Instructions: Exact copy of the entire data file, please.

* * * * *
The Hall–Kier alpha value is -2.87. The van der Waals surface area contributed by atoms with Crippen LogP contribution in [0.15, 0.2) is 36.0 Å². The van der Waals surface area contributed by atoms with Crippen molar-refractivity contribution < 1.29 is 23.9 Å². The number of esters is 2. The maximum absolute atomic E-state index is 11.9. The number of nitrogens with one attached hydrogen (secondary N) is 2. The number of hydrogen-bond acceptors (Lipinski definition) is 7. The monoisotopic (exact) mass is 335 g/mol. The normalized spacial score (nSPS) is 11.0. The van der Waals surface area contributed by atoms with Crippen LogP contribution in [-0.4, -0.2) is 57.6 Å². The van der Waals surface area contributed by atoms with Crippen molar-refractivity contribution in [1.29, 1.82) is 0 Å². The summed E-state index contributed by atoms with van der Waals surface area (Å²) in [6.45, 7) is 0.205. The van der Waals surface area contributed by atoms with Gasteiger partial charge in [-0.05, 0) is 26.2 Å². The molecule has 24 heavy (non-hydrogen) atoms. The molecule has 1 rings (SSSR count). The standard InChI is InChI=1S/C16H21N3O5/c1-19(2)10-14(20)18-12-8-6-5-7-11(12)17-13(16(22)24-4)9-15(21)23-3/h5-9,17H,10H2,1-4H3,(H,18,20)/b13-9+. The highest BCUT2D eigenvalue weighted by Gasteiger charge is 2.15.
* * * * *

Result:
The Hall–Kier alpha value is -2.87. The van der Waals surface area contributed by atoms with Crippen LogP contribution in [0.15, 0.2) is 36.0 Å². The van der Waals surface area contributed by atoms with Crippen molar-refractivity contribution < 1.29 is 23.9 Å². The number of esters is 2. The maximum absolute atomic E-state index is 11.9. The number of nitrogens with one attached hydrogen (secondary N) is 2. The number of hydrogen-bond acceptors (Lipinski definition) is 7. The monoisotopic (exact) mass is 335 g/mol. The normalized spacial score (nSPS) is 11.0. The van der Waals surface area contributed by atoms with Crippen LogP contribution in [-0.4, -0.2) is 57.6 Å². The van der Waals surface area contributed by atoms with Crippen molar-refractivity contribution in [1.29, 1.82) is 0 Å². The summed E-state index contributed by atoms with van der Waals surface area (Å²) in [6.45, 7) is 0.205. The van der Waals surface area contributed by atoms with Gasteiger partial charge in [-0.05, 0) is 26.2 Å². The molecule has 24 heavy (non-hydrogen) atoms. The molecule has 1 rings (SSSR count). The standard InChI is InChI=1S/C16H21N3O5/c1-19(2)10-14(20)18-12-8-6-5-7-11(12)17-13(16(22)24-4)9-15(21)23-3/h5-9,17H,10H2,1-4H3,(H,18,20)/b13-9+. The highest BCUT2D eigenvalue weighted by Gasteiger charge is 2.15.